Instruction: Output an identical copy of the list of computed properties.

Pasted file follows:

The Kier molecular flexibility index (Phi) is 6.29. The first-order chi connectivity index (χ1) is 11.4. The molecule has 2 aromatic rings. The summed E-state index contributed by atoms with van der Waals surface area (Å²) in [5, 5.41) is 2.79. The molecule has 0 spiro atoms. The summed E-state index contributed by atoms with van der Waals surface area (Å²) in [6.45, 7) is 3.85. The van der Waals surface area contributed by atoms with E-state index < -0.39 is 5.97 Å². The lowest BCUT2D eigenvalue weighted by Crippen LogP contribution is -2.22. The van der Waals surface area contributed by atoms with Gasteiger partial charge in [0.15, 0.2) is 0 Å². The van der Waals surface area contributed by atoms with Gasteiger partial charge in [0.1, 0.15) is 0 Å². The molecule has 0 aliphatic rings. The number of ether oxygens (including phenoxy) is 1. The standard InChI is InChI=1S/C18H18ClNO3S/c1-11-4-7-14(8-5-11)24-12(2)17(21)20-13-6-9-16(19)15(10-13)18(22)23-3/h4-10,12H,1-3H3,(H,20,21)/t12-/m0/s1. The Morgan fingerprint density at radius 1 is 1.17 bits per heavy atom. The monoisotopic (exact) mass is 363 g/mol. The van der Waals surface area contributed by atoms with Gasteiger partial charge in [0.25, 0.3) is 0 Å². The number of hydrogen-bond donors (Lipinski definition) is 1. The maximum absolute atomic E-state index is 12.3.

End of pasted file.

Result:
The Kier molecular flexibility index (Phi) is 6.29. The first-order chi connectivity index (χ1) is 11.4. The molecule has 2 aromatic rings. The summed E-state index contributed by atoms with van der Waals surface area (Å²) in [5, 5.41) is 2.79. The molecule has 0 spiro atoms. The summed E-state index contributed by atoms with van der Waals surface area (Å²) in [6.45, 7) is 3.85. The van der Waals surface area contributed by atoms with E-state index < -0.39 is 5.97 Å². The lowest BCUT2D eigenvalue weighted by Crippen LogP contribution is -2.22. The van der Waals surface area contributed by atoms with Gasteiger partial charge in [0.15, 0.2) is 0 Å². The van der Waals surface area contributed by atoms with Gasteiger partial charge in [0.1, 0.15) is 0 Å². The molecule has 0 aliphatic rings. The number of ether oxygens (including phenoxy) is 1. The standard InChI is InChI=1S/C18H18ClNO3S/c1-11-4-7-14(8-5-11)24-12(2)17(21)20-13-6-9-16(19)15(10-13)18(22)23-3/h4-10,12H,1-3H3,(H,20,21)/t12-/m0/s1. The Morgan fingerprint density at radius 1 is 1.17 bits per heavy atom. The monoisotopic (exact) mass is 363 g/mol. The van der Waals surface area contributed by atoms with Gasteiger partial charge in [0.25, 0.3) is 0 Å². The number of hydrogen-bond donors (Lipinski definition) is 1. The maximum absolute atomic E-state index is 12.3.